- Despite strong decarbonisation measures, the current version of the recovery plan will not help Czechia reach a zero-carbon economy by 2050, as it is based on outdated strategic documents and does not propose any significant improvements.
Hungary’s recovery plan is based on outdated targets and threatens to lock in fossil fuels and nuclear
- Hungary’s plan does not make a clear commitment to a fossil fuel phase-out. Although it aims to enable decarbonisation through the widespread use of renewables and electricity, some measures in sectors like energy and transport will indirectly increase emissions.
- The preparation of the plan lacked a clear, publicly-available timeline for public consultation.
- Only 0.1 per cent of the budget is planned for measures focused on biodiversity, and some measures (such as a proposed water management project) could be harmful for habitats.
Bulgaria’s recovery plan leans toward fossil fuels with no vision for energy transformation
- The preparation of Bulgaria’s recovery plan lacked transparency and public dialogue. Organisations and experts who submitted suggestions for improvement to the plan’s measures haven’t received any feedback.
- The plan includes support for fossil fuels and does not present a coherent strategy for energy transformation. Support for natural gas, coal and oil might prevent Bulgaria from achieving a decarbonised economy.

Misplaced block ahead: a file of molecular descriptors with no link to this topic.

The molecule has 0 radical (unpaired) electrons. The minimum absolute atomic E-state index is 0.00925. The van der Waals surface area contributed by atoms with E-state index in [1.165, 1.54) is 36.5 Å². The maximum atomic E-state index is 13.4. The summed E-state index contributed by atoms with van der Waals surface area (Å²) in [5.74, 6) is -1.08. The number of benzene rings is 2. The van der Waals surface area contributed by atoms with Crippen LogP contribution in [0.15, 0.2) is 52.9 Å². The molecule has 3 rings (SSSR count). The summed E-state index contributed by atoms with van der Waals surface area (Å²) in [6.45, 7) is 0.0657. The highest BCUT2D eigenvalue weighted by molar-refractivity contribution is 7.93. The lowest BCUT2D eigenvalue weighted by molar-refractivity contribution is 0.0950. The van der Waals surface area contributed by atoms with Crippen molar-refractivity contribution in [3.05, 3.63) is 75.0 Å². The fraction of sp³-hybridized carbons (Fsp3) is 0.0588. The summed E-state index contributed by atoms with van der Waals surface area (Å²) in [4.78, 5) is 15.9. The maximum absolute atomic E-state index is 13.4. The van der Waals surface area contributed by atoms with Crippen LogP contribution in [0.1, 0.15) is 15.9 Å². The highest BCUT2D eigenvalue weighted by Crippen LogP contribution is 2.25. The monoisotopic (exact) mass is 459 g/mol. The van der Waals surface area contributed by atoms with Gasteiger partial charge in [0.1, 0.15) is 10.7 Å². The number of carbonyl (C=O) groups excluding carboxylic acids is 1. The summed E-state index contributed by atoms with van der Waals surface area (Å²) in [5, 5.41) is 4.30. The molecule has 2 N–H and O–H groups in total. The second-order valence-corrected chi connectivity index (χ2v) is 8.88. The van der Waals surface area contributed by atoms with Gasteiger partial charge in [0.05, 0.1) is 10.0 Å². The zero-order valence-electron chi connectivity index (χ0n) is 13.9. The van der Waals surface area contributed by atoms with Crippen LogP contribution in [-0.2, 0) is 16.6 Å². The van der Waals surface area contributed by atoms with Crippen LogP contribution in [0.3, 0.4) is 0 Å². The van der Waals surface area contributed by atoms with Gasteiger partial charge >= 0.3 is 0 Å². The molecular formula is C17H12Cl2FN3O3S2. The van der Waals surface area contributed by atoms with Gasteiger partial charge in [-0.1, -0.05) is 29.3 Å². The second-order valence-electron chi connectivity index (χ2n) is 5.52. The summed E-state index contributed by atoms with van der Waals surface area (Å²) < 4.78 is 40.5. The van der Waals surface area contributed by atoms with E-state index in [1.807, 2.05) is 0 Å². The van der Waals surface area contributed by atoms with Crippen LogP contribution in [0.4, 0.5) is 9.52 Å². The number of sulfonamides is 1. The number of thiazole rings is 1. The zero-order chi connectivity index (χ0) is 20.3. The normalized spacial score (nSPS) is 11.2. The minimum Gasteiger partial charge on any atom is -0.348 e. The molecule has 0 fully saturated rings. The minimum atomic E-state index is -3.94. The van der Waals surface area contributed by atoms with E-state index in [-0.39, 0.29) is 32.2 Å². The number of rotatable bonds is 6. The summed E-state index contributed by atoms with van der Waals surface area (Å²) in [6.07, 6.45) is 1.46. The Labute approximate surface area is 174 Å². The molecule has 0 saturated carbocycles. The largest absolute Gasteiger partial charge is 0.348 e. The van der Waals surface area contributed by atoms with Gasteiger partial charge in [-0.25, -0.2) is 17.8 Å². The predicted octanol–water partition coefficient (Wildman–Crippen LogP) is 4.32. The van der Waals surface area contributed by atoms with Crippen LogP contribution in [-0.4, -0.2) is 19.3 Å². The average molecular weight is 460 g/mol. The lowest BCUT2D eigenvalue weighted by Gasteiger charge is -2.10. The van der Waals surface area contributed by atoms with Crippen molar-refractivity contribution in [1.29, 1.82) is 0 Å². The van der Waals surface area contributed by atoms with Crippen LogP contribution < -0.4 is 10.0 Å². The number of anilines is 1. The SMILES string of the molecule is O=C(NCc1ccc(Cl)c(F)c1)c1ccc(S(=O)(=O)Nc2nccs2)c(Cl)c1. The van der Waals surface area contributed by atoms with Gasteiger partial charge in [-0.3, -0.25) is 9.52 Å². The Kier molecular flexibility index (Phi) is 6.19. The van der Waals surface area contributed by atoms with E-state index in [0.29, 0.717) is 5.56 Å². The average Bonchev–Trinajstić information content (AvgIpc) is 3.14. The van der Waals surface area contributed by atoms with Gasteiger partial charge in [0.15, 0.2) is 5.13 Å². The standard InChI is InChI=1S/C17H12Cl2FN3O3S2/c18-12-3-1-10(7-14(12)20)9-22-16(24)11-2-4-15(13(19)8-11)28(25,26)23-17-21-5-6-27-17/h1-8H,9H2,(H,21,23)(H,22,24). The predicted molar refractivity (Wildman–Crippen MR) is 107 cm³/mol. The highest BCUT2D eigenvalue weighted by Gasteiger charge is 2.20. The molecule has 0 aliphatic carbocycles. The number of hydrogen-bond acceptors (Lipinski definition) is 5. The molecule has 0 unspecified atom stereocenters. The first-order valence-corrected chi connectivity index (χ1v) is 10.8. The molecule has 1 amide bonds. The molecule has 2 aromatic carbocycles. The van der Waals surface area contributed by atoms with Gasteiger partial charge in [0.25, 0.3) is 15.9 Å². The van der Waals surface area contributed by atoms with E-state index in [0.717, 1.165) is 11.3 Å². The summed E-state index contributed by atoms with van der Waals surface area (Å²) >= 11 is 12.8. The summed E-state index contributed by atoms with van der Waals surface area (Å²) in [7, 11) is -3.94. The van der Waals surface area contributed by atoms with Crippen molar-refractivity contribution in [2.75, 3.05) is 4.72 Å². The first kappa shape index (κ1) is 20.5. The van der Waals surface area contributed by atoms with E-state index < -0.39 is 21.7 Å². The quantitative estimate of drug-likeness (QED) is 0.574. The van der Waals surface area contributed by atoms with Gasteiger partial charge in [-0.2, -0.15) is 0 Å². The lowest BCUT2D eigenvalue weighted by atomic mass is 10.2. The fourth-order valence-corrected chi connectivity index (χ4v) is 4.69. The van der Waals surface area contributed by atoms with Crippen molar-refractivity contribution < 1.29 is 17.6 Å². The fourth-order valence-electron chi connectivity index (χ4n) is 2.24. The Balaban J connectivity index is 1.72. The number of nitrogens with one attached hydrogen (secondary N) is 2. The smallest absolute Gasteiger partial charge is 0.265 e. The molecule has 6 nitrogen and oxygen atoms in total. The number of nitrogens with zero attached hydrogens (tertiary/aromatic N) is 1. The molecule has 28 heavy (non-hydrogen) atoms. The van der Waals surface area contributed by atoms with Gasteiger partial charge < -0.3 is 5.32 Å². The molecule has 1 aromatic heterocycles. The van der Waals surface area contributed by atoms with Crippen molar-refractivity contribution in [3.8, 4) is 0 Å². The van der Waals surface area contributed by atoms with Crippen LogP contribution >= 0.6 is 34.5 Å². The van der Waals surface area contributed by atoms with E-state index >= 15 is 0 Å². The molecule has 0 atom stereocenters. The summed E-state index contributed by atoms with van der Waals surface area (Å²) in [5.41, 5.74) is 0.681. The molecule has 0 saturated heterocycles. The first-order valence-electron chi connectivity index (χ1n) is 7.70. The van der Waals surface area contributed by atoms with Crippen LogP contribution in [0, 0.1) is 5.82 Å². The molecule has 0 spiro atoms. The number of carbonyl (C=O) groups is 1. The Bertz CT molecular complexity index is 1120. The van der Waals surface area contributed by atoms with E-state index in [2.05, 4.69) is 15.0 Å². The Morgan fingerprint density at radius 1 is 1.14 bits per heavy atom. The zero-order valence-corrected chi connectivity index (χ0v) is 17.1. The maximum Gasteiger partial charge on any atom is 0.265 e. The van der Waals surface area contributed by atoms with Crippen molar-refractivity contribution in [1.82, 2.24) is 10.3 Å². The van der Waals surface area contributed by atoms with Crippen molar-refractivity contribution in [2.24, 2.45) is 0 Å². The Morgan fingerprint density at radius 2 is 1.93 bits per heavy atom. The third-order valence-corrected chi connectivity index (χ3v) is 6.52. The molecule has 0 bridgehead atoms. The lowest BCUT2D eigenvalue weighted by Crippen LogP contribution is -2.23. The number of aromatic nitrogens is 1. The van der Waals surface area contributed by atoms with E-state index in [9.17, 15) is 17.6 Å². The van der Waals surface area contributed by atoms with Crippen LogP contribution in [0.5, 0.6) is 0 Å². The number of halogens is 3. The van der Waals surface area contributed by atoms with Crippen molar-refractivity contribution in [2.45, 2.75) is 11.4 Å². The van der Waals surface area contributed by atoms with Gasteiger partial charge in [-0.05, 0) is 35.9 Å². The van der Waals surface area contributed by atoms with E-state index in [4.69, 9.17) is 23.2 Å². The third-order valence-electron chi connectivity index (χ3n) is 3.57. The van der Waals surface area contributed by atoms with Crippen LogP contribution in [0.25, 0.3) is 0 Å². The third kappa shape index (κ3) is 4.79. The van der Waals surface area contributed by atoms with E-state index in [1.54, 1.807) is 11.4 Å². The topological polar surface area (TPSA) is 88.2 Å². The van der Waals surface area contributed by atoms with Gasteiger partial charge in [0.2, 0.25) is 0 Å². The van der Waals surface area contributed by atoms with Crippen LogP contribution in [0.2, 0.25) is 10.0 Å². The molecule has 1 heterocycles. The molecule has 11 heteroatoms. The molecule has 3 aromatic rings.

- The plan overlooks biodiversity protection and allocates a considerable amount of funds for the rehabilitation of an irrigation system that could destroy wetlands.
In May 2020, EU leaders committed to an ambitious Biodiversity Strategy for 2030, outlining the clear need to act on biodiversity loss and address the failing health of nature.
The EU recovery funds represent a golden opportunity to achieve this by ensuring that Member States increase biodiversity spending, invest in transformative green projects and reforms and set in motion the ecological transformation of our economies
Yet so far, biodiversity is being completely neglected within the EU’s recovery package. Member States and failing to properly incorporate such measures into this crucial funding stream, with almost measures currently proposed in the draft national recovery plans to address biodiversity and nature conservation.
Bankwatch have therefore recently launched our latest campaign to ensure that biodiversity and nature conservation become a key part of the recovery. Working at both the EU and in 6 Member States, we will ensure that EU recovery funds dedicate a sufficient share towards biodiversity spending, as well as ensuring no harmful projects are supported. We will further work to shift the narrative at both EU and national level so that biodiversity and nature conservation issues are placed into the spotlight, so as to establish a longer term approach that sets the necessary pathways leading to 2030 and beyond.
Governments across Europe have started preparing plans for how to spend EU Budget money for the transition of coal regions. In some countries in central and eastern Europe, however, the ideas and needs of workers and locals in the regions themselves are not sufficiently taken into account. Bankwatch is actively working on supporting the inhabitants of those regions to get involved in building their own futures while at the same time putting pressure on national governments to give a priority to those voices.